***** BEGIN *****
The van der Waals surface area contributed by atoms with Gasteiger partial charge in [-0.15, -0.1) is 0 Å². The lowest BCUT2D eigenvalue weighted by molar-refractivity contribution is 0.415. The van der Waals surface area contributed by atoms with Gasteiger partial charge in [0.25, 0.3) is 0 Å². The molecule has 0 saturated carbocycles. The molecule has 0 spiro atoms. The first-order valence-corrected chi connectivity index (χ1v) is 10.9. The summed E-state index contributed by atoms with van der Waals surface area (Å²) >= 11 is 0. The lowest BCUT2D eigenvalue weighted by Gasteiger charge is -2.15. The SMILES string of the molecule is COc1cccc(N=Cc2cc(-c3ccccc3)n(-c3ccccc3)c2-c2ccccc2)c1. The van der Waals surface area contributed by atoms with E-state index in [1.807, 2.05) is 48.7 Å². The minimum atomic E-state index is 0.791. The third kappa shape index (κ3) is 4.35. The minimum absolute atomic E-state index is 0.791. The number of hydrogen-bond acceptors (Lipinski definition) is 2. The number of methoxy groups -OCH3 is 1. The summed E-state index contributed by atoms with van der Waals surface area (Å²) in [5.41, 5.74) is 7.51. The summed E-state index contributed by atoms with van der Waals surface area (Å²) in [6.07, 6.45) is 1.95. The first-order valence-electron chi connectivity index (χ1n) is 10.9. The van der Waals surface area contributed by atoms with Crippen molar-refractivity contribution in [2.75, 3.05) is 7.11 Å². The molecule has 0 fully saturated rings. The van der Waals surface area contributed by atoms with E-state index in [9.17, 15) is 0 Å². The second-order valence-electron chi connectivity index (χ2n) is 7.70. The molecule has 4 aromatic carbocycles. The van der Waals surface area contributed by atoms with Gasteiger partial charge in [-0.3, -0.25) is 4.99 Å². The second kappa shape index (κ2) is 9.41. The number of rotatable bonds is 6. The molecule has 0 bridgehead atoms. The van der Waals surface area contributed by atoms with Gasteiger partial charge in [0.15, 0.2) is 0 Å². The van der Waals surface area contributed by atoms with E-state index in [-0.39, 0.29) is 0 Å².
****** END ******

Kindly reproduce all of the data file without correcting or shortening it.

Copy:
The van der Waals surface area contributed by atoms with Gasteiger partial charge in [-0.15, -0.1) is 0 Å². The lowest BCUT2D eigenvalue weighted by molar-refractivity contribution is 0.415. The van der Waals surface area contributed by atoms with Gasteiger partial charge in [0.25, 0.3) is 0 Å². The molecule has 0 saturated carbocycles. The molecule has 0 spiro atoms. The first-order valence-corrected chi connectivity index (χ1v) is 10.9. The summed E-state index contributed by atoms with van der Waals surface area (Å²) >= 11 is 0. The lowest BCUT2D eigenvalue weighted by Gasteiger charge is -2.15. The SMILES string of the molecule is COc1cccc(N=Cc2cc(-c3ccccc3)n(-c3ccccc3)c2-c2ccccc2)c1. The van der Waals surface area contributed by atoms with E-state index in [1.807, 2.05) is 48.7 Å². The minimum atomic E-state index is 0.791. The third kappa shape index (κ3) is 4.35. The minimum absolute atomic E-state index is 0.791. The number of hydrogen-bond acceptors (Lipinski definition) is 2. The number of methoxy groups -OCH3 is 1. The summed E-state index contributed by atoms with van der Waals surface area (Å²) in [5.41, 5.74) is 7.51. The summed E-state index contributed by atoms with van der Waals surface area (Å²) in [6.07, 6.45) is 1.95. The first-order valence-electron chi connectivity index (χ1n) is 10.9. The van der Waals surface area contributed by atoms with Crippen molar-refractivity contribution in [2.75, 3.05) is 7.11 Å². The molecule has 0 fully saturated rings. The van der Waals surface area contributed by atoms with E-state index in [9.17, 15) is 0 Å². The second-order valence-electron chi connectivity index (χ2n) is 7.70. The molecule has 4 aromatic carbocycles. The van der Waals surface area contributed by atoms with Gasteiger partial charge in [-0.3, -0.25) is 4.99 Å². The second kappa shape index (κ2) is 9.41. The number of rotatable bonds is 6. The molecule has 0 bridgehead atoms. The van der Waals surface area contributed by atoms with Gasteiger partial charge in [0.15, 0.2) is 0 Å². The van der Waals surface area contributed by atoms with E-state index in [-0.39, 0.29) is 0 Å².